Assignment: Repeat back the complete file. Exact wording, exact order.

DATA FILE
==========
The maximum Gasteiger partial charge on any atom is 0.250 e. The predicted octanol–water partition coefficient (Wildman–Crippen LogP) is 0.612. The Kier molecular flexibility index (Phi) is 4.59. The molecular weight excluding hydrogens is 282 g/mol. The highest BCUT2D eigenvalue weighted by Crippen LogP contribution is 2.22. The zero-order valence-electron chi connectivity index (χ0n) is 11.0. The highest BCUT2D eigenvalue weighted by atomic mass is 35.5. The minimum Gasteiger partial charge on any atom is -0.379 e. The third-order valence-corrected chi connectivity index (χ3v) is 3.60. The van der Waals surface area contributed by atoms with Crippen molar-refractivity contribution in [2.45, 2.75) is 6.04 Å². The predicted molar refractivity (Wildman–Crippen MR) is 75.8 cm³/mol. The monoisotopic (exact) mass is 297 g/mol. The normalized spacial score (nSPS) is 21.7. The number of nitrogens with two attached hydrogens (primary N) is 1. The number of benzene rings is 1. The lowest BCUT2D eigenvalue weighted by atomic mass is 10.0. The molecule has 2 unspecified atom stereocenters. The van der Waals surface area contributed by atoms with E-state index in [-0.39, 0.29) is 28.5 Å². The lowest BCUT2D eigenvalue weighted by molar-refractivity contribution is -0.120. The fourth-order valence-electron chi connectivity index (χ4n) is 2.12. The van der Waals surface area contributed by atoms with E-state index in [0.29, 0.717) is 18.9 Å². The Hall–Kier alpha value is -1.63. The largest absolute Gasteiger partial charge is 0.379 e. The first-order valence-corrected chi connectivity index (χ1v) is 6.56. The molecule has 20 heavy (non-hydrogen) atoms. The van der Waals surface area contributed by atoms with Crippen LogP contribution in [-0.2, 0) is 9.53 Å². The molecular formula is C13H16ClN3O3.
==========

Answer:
The maximum Gasteiger partial charge on any atom is 0.250 e. The predicted octanol–water partition coefficient (Wildman–Crippen LogP) is 0.612. The Kier molecular flexibility index (Phi) is 4.59. The molecular weight excluding hydrogens is 282 g/mol. The highest BCUT2D eigenvalue weighted by Crippen LogP contribution is 2.22. The zero-order valence-electron chi connectivity index (χ0n) is 11.0. The highest BCUT2D eigenvalue weighted by atomic mass is 35.5. The minimum Gasteiger partial charge on any atom is -0.379 e. The third-order valence-corrected chi connectivity index (χ3v) is 3.60. The van der Waals surface area contributed by atoms with Crippen molar-refractivity contribution in [2.45, 2.75) is 6.04 Å². The predicted molar refractivity (Wildman–Crippen MR) is 75.8 cm³/mol. The monoisotopic (exact) mass is 297 g/mol. The normalized spacial score (nSPS) is 21.7. The number of nitrogens with two attached hydrogens (primary N) is 1. The number of benzene rings is 1. The lowest BCUT2D eigenvalue weighted by atomic mass is 10.0. The molecule has 2 unspecified atom stereocenters. The van der Waals surface area contributed by atoms with E-state index in [-0.39, 0.29) is 28.5 Å². The lowest BCUT2D eigenvalue weighted by molar-refractivity contribution is -0.120. The fourth-order valence-electron chi connectivity index (χ4n) is 2.12. The van der Waals surface area contributed by atoms with E-state index in [0.29, 0.717) is 18.9 Å². The Hall–Kier alpha value is -1.63. The largest absolute Gasteiger partial charge is 0.379 e. The first-order valence-corrected chi connectivity index (χ1v) is 6.56. The molecule has 20 heavy (non-hydrogen) atoms. The van der Waals surface area contributed by atoms with Crippen LogP contribution in [-0.2, 0) is 9.53 Å². The molecular formula is C13H16ClN3O3.